July 2019
Volume 60, Issue 9
Free
ARVO Annual Meeting Abstract  |   July 2019
The impact of optical coherence tomography on clinical decision making in primary eye care
Author Affiliations & Notes
  • Anish Jindal
    Division of Optometry and Visual Science, City, University of London, London, United Kingdom
  • Irene Ctori
    Division of Optometry and Visual Science, City, University of London, London, United Kingdom
  • John Lawrenson
    Division of Optometry and Visual Science, City, University of London, London, United Kingdom
  • Footnotes
    Commercial Relationships   Anish Jindal, None; Irene Ctori, None; John Lawrenson, None
  • Footnotes
    Support  College of Optometrists
Investigative Ophthalmology & Visual Science July 2019, Vol.60, 1835. doi:
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      Anish Jindal, Irene Ctori, John Lawrenson; The impact of optical coherence tomography on clinical decision making in primary eye care. Invest. Ophthalmol. Vis. Sci. 2019;60(9):1835.

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      © ARVO (1962-2015); The Authors (2016-present)

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Abstract

Purpose : There is accumulating evidence that optical coherence tomography (OCT) in specialist settings can facilitate the diagnosis of glaucoma and retinal disease, however the impact of this technology on clinical decision-making by community optometrists in primary eye care is currently unclear.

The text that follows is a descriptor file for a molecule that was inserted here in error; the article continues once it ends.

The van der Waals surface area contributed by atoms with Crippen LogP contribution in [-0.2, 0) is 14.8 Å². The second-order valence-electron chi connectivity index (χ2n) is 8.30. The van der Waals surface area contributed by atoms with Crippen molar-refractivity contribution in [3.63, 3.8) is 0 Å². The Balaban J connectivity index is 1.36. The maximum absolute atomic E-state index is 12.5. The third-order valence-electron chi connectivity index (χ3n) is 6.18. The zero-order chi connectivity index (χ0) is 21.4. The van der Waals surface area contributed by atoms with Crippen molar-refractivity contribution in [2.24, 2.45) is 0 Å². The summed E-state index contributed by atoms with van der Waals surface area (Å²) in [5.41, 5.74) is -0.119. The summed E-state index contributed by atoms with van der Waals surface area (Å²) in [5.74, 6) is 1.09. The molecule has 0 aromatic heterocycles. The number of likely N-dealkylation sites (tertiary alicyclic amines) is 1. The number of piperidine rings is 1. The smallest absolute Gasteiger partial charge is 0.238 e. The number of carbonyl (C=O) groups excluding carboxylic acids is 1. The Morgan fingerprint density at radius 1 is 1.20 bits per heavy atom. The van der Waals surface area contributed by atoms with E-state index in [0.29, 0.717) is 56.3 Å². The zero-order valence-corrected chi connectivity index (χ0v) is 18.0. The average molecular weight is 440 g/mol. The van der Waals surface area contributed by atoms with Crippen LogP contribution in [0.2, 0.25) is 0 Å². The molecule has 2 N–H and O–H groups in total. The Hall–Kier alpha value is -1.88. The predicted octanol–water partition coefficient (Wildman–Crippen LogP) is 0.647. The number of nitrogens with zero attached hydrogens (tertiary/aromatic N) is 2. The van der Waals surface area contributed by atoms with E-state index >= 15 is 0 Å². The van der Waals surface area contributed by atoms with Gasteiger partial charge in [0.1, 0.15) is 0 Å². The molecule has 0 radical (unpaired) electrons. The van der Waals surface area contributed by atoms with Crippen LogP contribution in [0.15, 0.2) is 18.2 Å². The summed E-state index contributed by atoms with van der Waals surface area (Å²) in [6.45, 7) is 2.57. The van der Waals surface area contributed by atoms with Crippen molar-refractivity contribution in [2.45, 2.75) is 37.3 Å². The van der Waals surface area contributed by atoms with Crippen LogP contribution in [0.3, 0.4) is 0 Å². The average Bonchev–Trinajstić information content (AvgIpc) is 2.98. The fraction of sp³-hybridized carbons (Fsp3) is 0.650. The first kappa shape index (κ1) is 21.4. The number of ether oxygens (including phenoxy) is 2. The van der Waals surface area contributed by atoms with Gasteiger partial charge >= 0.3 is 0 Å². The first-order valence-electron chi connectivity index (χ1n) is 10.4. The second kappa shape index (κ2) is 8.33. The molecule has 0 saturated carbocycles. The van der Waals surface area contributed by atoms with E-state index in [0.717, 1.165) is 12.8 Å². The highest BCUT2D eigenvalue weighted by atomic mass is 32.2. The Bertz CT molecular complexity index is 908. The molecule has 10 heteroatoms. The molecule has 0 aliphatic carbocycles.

Methods : A group of community optometrists (n=50) initially completed a standardised training package on OCT interpretation followed by a computer-based assessment featuring 52 clinical vignettes, containing images of healthy (n=16) or diseased discs or fundi (n=36). Each vignette featured either a single fundus/disc photographic image, or a combination of a fundus/disc image with the corresponding OCT scan. For each case, the optometrist selected their diagnosis from a pull-down list and their confidence in their decision using a 10-point Likert scale. Pairwise statistical comparisons of the fundus image alone and fundus image/OCT combination were calculated.

Results : The median period the optometrists had been qualified was 10 years (interquartile range (IQR) 4-19 years). The mean percentage of correct diagnoses using fundus imaging alone was 61.5% (95% CI 58.9%-64.2%) and for the combination of fundus image/OCT was 79.9% (95% CI 77.4%-82.1%). The median false negative rate with fundus alone was 27.8% (IQR 16.7%-33.3%) reducing to 11.1% (IQR 5.6%-16.7%). Median confidence scores for fundus imaging alone was 8.00 (IQR 7.00-8.00) and 8.25 (IQR 8.00-9.00) for the combination. Improvements in performance and confidence were statistically significant (p<0.0001).

Conclusions : The results from this study suggest that OCT in combination with fundus imaging improves optometrist’s diagnostic performance and confidence when compared to fundus imaging alone. These initial results suggest that OCT provides valuable additional information that could augment case finding for glaucoma and retinal disease; however further research is needed to assess its performance in a routine clinical practice setting.

This abstract was presented at the 2019 ARVO Annual Meeting, held in Vancouver, Canada, April 28 - May 2, 2019.

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